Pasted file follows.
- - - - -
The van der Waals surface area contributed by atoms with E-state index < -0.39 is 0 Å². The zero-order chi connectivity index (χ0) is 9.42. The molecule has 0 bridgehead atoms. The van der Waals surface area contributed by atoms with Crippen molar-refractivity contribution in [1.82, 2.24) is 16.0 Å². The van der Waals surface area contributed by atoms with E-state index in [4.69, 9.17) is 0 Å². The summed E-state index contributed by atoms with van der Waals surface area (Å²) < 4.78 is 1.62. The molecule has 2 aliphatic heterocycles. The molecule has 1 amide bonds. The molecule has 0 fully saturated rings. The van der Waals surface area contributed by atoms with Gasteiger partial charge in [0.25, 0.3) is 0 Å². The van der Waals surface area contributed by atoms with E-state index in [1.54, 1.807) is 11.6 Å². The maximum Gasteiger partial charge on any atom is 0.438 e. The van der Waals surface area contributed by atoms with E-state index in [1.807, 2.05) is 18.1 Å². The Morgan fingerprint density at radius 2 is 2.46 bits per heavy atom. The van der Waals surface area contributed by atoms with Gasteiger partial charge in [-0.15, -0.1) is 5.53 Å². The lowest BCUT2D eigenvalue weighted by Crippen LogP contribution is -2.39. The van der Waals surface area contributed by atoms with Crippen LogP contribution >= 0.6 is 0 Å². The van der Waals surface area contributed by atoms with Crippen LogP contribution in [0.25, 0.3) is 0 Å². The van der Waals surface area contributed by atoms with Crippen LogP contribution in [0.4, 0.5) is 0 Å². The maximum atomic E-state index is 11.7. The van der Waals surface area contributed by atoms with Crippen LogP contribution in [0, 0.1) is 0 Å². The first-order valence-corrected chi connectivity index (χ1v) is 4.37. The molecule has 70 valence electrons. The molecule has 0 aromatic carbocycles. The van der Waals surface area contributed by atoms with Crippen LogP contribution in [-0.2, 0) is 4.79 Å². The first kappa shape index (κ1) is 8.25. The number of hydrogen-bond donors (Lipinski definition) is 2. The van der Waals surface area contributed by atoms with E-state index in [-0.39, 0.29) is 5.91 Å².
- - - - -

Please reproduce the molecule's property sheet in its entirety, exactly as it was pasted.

The van der Waals surface area contributed by atoms with E-state index < -0.39 is 0 Å². The zero-order chi connectivity index (χ0) is 9.42. The molecule has 0 bridgehead atoms. The van der Waals surface area contributed by atoms with Crippen molar-refractivity contribution in [1.82, 2.24) is 16.0 Å². The van der Waals surface area contributed by atoms with E-state index in [4.69, 9.17) is 0 Å². The summed E-state index contributed by atoms with van der Waals surface area (Å²) < 4.78 is 1.62. The molecule has 2 aliphatic heterocycles. The molecule has 1 amide bonds. The molecule has 0 fully saturated rings. The van der Waals surface area contributed by atoms with Gasteiger partial charge in [0.25, 0.3) is 0 Å². The van der Waals surface area contributed by atoms with E-state index in [1.54, 1.807) is 11.6 Å². The maximum Gasteiger partial charge on any atom is 0.438 e. The van der Waals surface area contributed by atoms with E-state index in [1.807, 2.05) is 18.1 Å². The Morgan fingerprint density at radius 2 is 2.46 bits per heavy atom. The van der Waals surface area contributed by atoms with Gasteiger partial charge in [-0.15, -0.1) is 5.53 Å². The lowest BCUT2D eigenvalue weighted by Crippen LogP contribution is -2.39. The van der Waals surface area contributed by atoms with Crippen LogP contribution >= 0.6 is 0 Å². The van der Waals surface area contributed by atoms with Crippen LogP contribution in [0.25, 0.3) is 0 Å². The van der Waals surface area contributed by atoms with Crippen LogP contribution in [0.4, 0.5) is 0 Å². The maximum atomic E-state index is 11.7. The van der Waals surface area contributed by atoms with Crippen LogP contribution in [0, 0.1) is 0 Å². The first-order valence-corrected chi connectivity index (χ1v) is 4.37. The molecule has 70 valence electrons. The molecule has 0 aromatic carbocycles. The van der Waals surface area contributed by atoms with Crippen LogP contribution in [-0.2, 0) is 4.79 Å². The first kappa shape index (κ1) is 8.25. The number of hydrogen-bond donors (Lipinski definition) is 2. The van der Waals surface area contributed by atoms with E-state index in [-0.39, 0.29) is 5.91 Å².